The February 2023 DFPI Bulletin focuses on natural disaster guidance, crypto assets, and MLO reports.

Editor’s note — The California Department of Financial Protection and Innovation (DFPI) supervises, licenses, and regulates a variety of financial institutions, including some real estate mortgage loan originators (MLOs) holding a Nationwide Multistate (or Mortgage) Licensing System and Registry (NMLS) license. Alongside the California Department of Real Estate (DRE), the DFPI shares the responsibility for overseeing MLOs depending on their license use.

Natural disaster guidance

The DFPI issued guidance to financial institutions, mortgage lenders and servicers regarding recent severe storms, flooding and landslides in California. The guidance encourages lenders and servicers to work with consumers affected by these natural disasters to meet their financial needs.

The guidance suggests offering payment accommodations to consumers, including deferrals, extensions and mortgage loan rate or term modifications. The DFPI assures mortgage professionals such actions will not be criticized by examiners.

California’s winter storms prompted a state of emergency declaration at the state and federal level in January 2023. The storms caused flooding, damage to roads, power outages and damage to structures.

Assembly Bill 2013, signed in 2020, helps protect victims of natural disasters from unintended tax consequences. It allows homeowners to rebuild a comparable replacement property on their site within five years of a disaster without triggering a costly reassessment. Click through for qualification details.

Related article:

Disaster relief: avoiding reassessments

DFPI enters settlement with crypto asset company

The DFPI has joined a $22.5 million settlement agreement against crypto asset platform Nexo Capital, which was accused of failing to adequately disclose risks to consumers and qualify certain accounts as securities.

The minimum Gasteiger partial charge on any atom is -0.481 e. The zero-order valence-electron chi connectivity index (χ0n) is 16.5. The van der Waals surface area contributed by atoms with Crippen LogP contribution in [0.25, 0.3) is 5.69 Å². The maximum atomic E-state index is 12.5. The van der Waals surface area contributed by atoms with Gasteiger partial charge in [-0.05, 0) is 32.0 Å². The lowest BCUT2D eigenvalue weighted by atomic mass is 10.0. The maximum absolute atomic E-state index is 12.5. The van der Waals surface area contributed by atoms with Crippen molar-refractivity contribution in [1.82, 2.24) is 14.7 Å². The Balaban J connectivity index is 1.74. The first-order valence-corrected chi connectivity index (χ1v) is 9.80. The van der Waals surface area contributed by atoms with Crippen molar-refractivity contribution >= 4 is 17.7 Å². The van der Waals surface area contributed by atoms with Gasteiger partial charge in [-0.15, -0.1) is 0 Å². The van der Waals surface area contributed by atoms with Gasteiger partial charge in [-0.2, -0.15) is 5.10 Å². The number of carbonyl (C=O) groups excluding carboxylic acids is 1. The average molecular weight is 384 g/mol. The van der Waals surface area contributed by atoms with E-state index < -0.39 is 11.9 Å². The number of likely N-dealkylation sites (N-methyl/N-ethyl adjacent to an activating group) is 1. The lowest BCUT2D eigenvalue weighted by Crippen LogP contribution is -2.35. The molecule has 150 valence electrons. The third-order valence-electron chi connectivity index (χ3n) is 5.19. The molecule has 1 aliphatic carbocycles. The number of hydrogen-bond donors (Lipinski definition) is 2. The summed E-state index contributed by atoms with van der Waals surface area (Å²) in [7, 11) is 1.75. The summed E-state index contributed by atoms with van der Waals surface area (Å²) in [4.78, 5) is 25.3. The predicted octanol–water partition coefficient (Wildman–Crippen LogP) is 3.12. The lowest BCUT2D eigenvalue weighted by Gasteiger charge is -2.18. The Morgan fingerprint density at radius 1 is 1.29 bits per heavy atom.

Disclosing the material facts needed to evaluate an investment is critical — in crypto and in real estate. In fact, real estate transactions with the highest level of fraud risk are investment purchases — specifically multi-family, including two-to-four unit properties.

Real estate scammers grow especially bold during periods of economic distress. Staying on top of recent mortgage fraud schemes can help licensees become their service area’s trusted first line of defense for consumers.

Despite recent high-profile collapses and investigations of crypto platforms, cryptocurrencies continue to creep into real estate services. Consumers and mortgage professionals alike need to exercise extreme caution when evaluating any crypto investment or service. Visit the DFPI’s FAQ page Crypto: What You Should Know Right Now for more information on this still nascent and risky financial product.

Consumers may file a complaint with the DFPI when they suspect a business is flouting financial laws and regulations. The Department relies on complaints to help identify and protect consumers from fraudulent business practices.

In addition, the DFPI has just launched a new Consumer Resources page featuring official events, alerts and education.

Related article:

The future of cryptocurrency in real estate transactions

CRMLA and CFL reports

Mortgage professionals have three important annual reports due this March, depending on their license type.

Licensees under the California Residential Mortgage Lending Act (CRMLA) need to file their annual report by March 1, 2023 via the DFPI self-service portal. Note that extensions will not be granted and missing the deadline can result in penalty assessments.

Also, all California Financing Law (CFL) licensees need to submit their annual report by March 15, 2023. This requirement includes licensees who had no business activity in 2022. The submission form and instructions can be found on the DFPI website.

Lastly, state-licensed mortgage lenders who do not report Home Mortgage Disclosure Act (HMDA) data to state or federal regulators need to file their Residential Mortgage Loan Report (also known as the Holden Act Report) by March 31, 2023. Licensees can find the reporting forms and instructions hosted on the DFPI website. The reports need to be scanned and emailed to

Related article:

Mortgage Concepts: California MLO Licensing Laws

Check out the full February 2023 Bulletin on the DFPI website. To receive the next Bulletin Digest in your inbox, subscribe to Quilix — the official firsttuesday weekly newsletter for California agents and brokers.